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Once players really sink under the surface, though, a lot more of the game’s nuance will start to materialize. Because Battle Grounds is built on the back of the first Phantom Breaker, a fighting game that never made it out of Japan, the engine’s deeper aspects and skill tree upgrades hide a surprising depth. Move upgrades and extended combos unveil new strategies for juggling enemies, prolonging combos, and interrupting enemies. The defensive maneuvers enable a wide range of responses to attacks, and offers multiple strategies for players wanting to vary up their play styles. When swapping between character types and upgrade trees, the depth of play really shines in how much variety can be packed onto what is, at first, a very simple system.

However, that depth of play comes at a cost. Players unfamiliar with fighting games or optimised stat trees will find the boss battles can become unrelenting at higher difficulties. Players who fail to upgrade their stats or skills wisely will find the bosses sudden fierce attacks and hard-hitting combos to be an uncaring wall of death attached to the end of every stage. Granted, simply piling experience points into defense and attack stats can make even the most straightforward combos hefty, but it comes at the cost of making the game grindy to level up enough.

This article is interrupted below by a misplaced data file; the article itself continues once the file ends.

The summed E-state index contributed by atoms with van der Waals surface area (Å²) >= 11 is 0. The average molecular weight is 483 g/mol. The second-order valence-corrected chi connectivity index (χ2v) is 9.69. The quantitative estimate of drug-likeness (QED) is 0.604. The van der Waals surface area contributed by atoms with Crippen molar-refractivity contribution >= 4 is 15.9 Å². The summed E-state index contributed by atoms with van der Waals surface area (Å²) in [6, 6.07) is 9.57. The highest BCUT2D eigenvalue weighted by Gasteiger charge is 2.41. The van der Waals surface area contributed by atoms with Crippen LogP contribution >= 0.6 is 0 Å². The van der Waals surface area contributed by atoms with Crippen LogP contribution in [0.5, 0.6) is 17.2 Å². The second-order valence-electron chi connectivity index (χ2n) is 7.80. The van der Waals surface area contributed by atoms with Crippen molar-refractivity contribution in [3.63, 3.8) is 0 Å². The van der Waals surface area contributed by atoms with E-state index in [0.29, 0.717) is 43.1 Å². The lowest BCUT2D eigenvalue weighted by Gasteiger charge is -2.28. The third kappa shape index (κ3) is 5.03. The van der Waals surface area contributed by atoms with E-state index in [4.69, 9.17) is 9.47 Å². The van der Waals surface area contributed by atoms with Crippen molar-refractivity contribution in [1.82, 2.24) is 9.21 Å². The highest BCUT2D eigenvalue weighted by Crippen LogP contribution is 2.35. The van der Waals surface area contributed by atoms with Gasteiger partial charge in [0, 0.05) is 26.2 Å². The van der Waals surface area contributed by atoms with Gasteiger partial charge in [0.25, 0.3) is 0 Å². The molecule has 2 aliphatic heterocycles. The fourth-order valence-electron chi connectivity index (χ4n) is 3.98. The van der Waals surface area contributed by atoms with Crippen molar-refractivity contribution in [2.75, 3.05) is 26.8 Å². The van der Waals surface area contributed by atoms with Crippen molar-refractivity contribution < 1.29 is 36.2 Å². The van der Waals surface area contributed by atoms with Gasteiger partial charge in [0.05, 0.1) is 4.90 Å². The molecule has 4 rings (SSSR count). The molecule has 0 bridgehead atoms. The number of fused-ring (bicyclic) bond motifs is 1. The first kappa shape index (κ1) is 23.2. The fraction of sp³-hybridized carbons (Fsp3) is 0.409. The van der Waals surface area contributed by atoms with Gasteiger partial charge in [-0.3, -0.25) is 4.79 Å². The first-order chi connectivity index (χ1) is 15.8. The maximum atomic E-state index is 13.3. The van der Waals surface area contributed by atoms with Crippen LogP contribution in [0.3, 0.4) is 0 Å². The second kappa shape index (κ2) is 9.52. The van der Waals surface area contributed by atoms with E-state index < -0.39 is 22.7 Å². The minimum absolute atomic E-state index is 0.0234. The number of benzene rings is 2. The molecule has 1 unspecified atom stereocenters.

Further, the nuances aren’t really explained in detail. There is a help menu that explains a majority of the games advanced aspects in text form, but doesn’t show the player how to do it or explain why to do it. So players have to take a personal interest to understand where the stat points being allocated are really going. Even if the player maximizes their knowledge and experiments with the game system, the engine can still be fickle.

Too many effects or elements on screen, combined with the dropped items from enemies, will start to slow the system down. Slowdowns at critical moments during combos can cause issues during critical moments, turning a near-victory into a sudden loss.

 

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These can be mitigated with cooperative play, turning an already busy game into a delightful and frantic smorgasbord of player attacks. Tragically, the online lobbies are a ghost town. Unless the players coordinate their times, or play locally through AdHoc, the chances of multiplayer are practically zero.

Despite those errors, and a little bit of subjectivity with the character and setting design, Phantom Breaker: Battle Grounds is a solid example of a game that pushes all the right nostalgia buttons for the right reasons. It’s a solid brawler that harkens to an older, simpler time without skimping on the bells and whistles. It’s not a game for everyone, but definitely worth your interest if you enjoy brawlers, fighters, or even just a good game to play in short bursts.

    

Recommended

 

Taylor Hidalgo

Taylor Hidalgo is a freelance writer, editor, and media enthusiast. If you like his writing, he’d also like it if you would visit him on Twitter.